Incubators help startups beat the odds.
About half of startup businesses don’t last five years, and 90% eventually fail, according to national statistics. But tech entrepreneurs in the Buckhead area can improve their chances at an incubator.
Most people launching tech startups have never gone through the process of developing technology, building a pitch deck, hiring an employee and finding a customer, says John Avery, the director of Georgia Tech’s tech incubator, the 41-year-old Advanced Technology Development Center. “Every time you make a mistake, it’s very costly.”
Incubators like ATDC provide flexible office space, resources, advice, education, expertise and connections to people who can offer key services and funding, all within a community of companies facing similar problems.
“Startups are about trying to figure out who they are and what they are to the world before they’re able to reach any kind of scale,” Avery says. Rather than smaller versions of big companies, “they’re evolutionarily different, a different species.”
Buckhead has a different species of incubator in the Atlanta Tech Village, which has grown to be the nation’s fourth-largest technology startup hub since David Cumming founded it in 2013.
Julie Pierre, the village’s director of community, says the hub combines the features of an incubator with an accelerator, where a community of similar-stage businesses can gain rapid access to talent, capital and ideas.
Unlike an accelerator, which brings a cohort of businesses through a program lasting several months then pushes them out, neither the village nor ATDC limits when a startup may enter or how long it may stay. The membership model used by the village and ATDC allows founders to keep full ownership of their businesses.
The community itself is crucial so founders can seek advice from people facing the same stresses.
ATDC is open to anyone in Georgia with a tech concept. For $25 per quarter, that person can join about 450 others in the Educate program for classes and coaching.
Companies with promise can apply for ATDC’s two-tier portfolio program that provides dedicated coaches and further resources. At its peak, the program charges a couple hundred dollars a month for services in four categories: access to investors, corporate connections, campus connections and grants.
The lower portfolio level, Accelerate, requires the founder to work fulltime for the business with at least one part-time employee, a viable product and a clear idea of the market. Accelerate has about 90 companies.
The higher portfolio level, Signature, has around 40 companies, each with four to 20 employees and products bringing in revenue.
Each year, approximately 10 companies graduate by showing sustainable sales growth, typically after three to four years in the portfolio. Avery says more than 90% of them remain viable five years after graduation.
They include fleet management company ThingTech and healthcare software company Gozio Health in Buckhead, and customer success platform UserIQ in Dunwoody.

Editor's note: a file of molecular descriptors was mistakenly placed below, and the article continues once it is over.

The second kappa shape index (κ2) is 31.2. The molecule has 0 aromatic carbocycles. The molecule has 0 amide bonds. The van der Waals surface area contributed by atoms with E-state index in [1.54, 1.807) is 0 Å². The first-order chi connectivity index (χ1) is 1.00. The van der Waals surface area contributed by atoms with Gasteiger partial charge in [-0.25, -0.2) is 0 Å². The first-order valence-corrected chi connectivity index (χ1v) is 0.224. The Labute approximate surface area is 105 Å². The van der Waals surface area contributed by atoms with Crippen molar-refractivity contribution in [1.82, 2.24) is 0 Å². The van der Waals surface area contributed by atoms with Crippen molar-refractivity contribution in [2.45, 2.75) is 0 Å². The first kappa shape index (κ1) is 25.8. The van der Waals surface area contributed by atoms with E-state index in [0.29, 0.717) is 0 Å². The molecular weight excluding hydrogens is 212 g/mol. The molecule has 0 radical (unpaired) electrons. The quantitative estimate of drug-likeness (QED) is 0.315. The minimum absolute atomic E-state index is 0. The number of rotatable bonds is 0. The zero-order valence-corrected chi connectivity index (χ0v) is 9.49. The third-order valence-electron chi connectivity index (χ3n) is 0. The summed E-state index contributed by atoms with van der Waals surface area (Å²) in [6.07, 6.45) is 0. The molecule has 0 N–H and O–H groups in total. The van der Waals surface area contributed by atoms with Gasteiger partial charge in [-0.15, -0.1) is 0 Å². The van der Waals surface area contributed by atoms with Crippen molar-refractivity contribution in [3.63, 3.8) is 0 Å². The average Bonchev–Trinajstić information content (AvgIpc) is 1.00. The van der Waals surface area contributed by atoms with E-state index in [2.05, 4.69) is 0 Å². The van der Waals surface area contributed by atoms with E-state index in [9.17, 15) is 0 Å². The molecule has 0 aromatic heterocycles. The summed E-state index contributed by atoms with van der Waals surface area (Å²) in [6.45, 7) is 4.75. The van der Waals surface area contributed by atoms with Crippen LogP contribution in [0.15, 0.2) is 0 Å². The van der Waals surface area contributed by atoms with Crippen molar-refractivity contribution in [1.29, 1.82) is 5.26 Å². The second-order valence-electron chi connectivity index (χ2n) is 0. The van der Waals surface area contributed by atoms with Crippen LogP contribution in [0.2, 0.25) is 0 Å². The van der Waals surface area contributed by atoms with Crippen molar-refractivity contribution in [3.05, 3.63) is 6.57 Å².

Atlanta Tech Village charges a monthly fee for its three membership levels: $300 for a community membership that provides access to common spaces but not a fixed workplace, $425 for a reserved desk in an open space and $600 to $4,800 for furnished office space, based on the number of employees. The fee covers everything from workshops to pitch practice to sales discussions. About 300 businesses are current village members, and more than 1,000 businesses have lived at the village since 2013.
The proximity to other tech entrepreneurs is the key. “The quicker Atlanta has people rubbing shoulders and [creating a] true community around tech with Southern hospitality, and as long as we’re cool with sharing and helping each other, I think Atlanta can rise in the tech world really quickly,” says Blake Canterbury, CEO of village member Purposity.
Village graduates include two companies that topped billion dollar valuations this year: sales engagement platform SalesLoft, which also went through ATDC, and scheduling app Calendly.
The graduation conversation begins when a company has 40 to 60 employees, Pierre says.
Georgia Tech has a new Upper Westside space called Encore at The Interlock complex for ATDC grads. Those companies often go through rapid growth and hiring, and struggle to match the space they’ll need at the end of a lease with what they can afford at the start. Encore offers flexible suites that can be combined or separated to help companies stay in one place for a year or two.
It’s an experiment Avery thinks will help the tech startup industry, as will a new graduate-level membership ATDC is offering to keep such companies connected to the incubator community.
“It’s an extra gear of the transmission that helps us finish the story to get to that long-term sustainable company,” Avery says of Encore. “You can’t live there for long.”
Advanced Technology Development Center
Atlanta Tech Village
Jack-of-all-trades writer covering almost anything but beauty and fashion at Simply Buckhead; fond of flamingos and sloths.